First principles study of point-like defects and impurities in silicon, carbon, and oxide materials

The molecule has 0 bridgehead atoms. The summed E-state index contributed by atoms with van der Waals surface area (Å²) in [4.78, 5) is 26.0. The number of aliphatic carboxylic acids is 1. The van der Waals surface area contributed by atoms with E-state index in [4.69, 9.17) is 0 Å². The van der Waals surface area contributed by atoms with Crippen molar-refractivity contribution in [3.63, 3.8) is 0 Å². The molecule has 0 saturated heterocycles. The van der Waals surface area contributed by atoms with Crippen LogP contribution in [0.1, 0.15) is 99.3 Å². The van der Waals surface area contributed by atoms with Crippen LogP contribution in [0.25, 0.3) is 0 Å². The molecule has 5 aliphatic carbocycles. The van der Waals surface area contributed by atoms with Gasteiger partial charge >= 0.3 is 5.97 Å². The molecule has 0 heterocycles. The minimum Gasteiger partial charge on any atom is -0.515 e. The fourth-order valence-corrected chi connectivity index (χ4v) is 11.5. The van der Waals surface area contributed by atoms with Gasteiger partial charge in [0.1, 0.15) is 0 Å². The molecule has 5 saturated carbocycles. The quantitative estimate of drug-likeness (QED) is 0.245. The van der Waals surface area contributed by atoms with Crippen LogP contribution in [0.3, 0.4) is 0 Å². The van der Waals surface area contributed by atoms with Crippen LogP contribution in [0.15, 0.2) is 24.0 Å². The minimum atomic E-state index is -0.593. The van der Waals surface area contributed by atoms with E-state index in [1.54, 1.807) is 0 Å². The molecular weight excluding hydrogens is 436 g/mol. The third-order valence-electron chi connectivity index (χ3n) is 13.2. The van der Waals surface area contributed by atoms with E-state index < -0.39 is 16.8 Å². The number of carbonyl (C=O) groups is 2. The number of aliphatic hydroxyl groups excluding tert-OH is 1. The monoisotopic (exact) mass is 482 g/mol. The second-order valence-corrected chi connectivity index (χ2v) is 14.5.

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Since materials properties are determined by the interactions between the constituent atoms, an accurate description of the inter-atomic interactions is crucial to characterize and control material properties. Particularly, a quantitative understanding of the formation and nature of defects and impurities becomes increasingly important in the era of nanotechnology, as the imperfections largely influence many properties of nanoscale materials. Indeed, due to its technological importance and scientific interest, there have been significant efforts to better understand their behavior in semiconductors and oxides, and their interfaces, yet many fundamental aspects are still ambiguous due largely to the difficulty of direct characterization. Hence, our study has focused on developing a better understanding of atomic-scale defects and impurities using first principles quantum mechanical calculations. In addition, based on the improved understanding, we have attempted to address some engineering problems encountered in the current technology. The first part of this thesis focuses on mechanisms underlying the transient enhanced diffusion of arsenic (As) during post-implantation annealing by examining the interaction of As with vacancies in silicon. In the second part, we address some fundamental features related to plasma-assisted nitridation of silicon dioxide; this study shows that oxygen vacancy related defects play an important role in (experimentally observed) peculiar nitridation at the Si/SiO2 interface during post O2 annealing. In the third part, we examine the interaction between vacancies and dopants in sp2–bonded carbon such as graphene and nanotube, specifically the formation and dynamics of boron-vacancy complexes and their influence on the electrical properties of host materials. In the fourth part, we study the interfacial interaction between amorphous silica (a-SiO2) and graphene in the presence of surface defects in a-SiO2; this study shows possible modifications in the electronic structure of graphene upon the surface defect assisted chemical binding onto the a-SiO2 surface. In the last part, we examine the structural and electronic properties of bismuth vanadate (BiVO4) which is a promising photocatalyst for water splitting to produce hydrogen; this study successfully explains the underlying mechanism of the interesting photocatalytic performance of BiVO4 that has been experimentally found to strongly depend on structural phase and doping.